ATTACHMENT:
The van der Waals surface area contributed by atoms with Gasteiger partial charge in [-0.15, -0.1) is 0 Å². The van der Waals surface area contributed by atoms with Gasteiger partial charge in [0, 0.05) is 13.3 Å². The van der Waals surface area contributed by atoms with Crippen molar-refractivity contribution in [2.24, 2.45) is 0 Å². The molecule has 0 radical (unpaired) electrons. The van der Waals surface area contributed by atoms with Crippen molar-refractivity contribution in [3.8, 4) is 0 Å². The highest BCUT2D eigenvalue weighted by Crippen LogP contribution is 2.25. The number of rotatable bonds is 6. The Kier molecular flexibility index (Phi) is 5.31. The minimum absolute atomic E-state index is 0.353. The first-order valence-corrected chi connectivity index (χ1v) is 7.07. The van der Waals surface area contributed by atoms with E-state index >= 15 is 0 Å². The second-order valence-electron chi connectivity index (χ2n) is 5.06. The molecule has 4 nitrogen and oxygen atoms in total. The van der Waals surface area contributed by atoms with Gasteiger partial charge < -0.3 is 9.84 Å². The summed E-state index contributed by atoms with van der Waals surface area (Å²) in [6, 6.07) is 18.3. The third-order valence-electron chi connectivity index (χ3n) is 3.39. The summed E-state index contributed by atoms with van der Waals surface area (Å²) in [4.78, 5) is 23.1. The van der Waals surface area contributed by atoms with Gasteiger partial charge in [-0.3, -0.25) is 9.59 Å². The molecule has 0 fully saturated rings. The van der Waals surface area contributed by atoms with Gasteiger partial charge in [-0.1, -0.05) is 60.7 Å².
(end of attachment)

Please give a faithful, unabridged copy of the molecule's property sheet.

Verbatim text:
The van der Waals surface area contributed by atoms with Gasteiger partial charge in [-0.15, -0.1) is 0 Å². The van der Waals surface area contributed by atoms with Gasteiger partial charge in [0, 0.05) is 13.3 Å². The van der Waals surface area contributed by atoms with Crippen molar-refractivity contribution in [2.24, 2.45) is 0 Å². The molecule has 0 radical (unpaired) electrons. The van der Waals surface area contributed by atoms with Crippen molar-refractivity contribution in [3.8, 4) is 0 Å². The highest BCUT2D eigenvalue weighted by Crippen LogP contribution is 2.25. The number of rotatable bonds is 6. The Kier molecular flexibility index (Phi) is 5.31. The minimum absolute atomic E-state index is 0.353. The first-order valence-corrected chi connectivity index (χ1v) is 7.07. The van der Waals surface area contributed by atoms with E-state index >= 15 is 0 Å². The second-order valence-electron chi connectivity index (χ2n) is 5.06. The molecule has 4 nitrogen and oxygen atoms in total. The van der Waals surface area contributed by atoms with Gasteiger partial charge < -0.3 is 9.84 Å². The summed E-state index contributed by atoms with van der Waals surface area (Å²) in [6, 6.07) is 18.3. The third-order valence-electron chi connectivity index (χ3n) is 3.39. The summed E-state index contributed by atoms with van der Waals surface area (Å²) in [4.78, 5) is 23.1. The van der Waals surface area contributed by atoms with Gasteiger partial charge in [-0.3, -0.25) is 9.59 Å². The molecule has 0 fully saturated rings. The van der Waals surface area contributed by atoms with Gasteiger partial charge in [-0.1, -0.05) is 60.7 Å².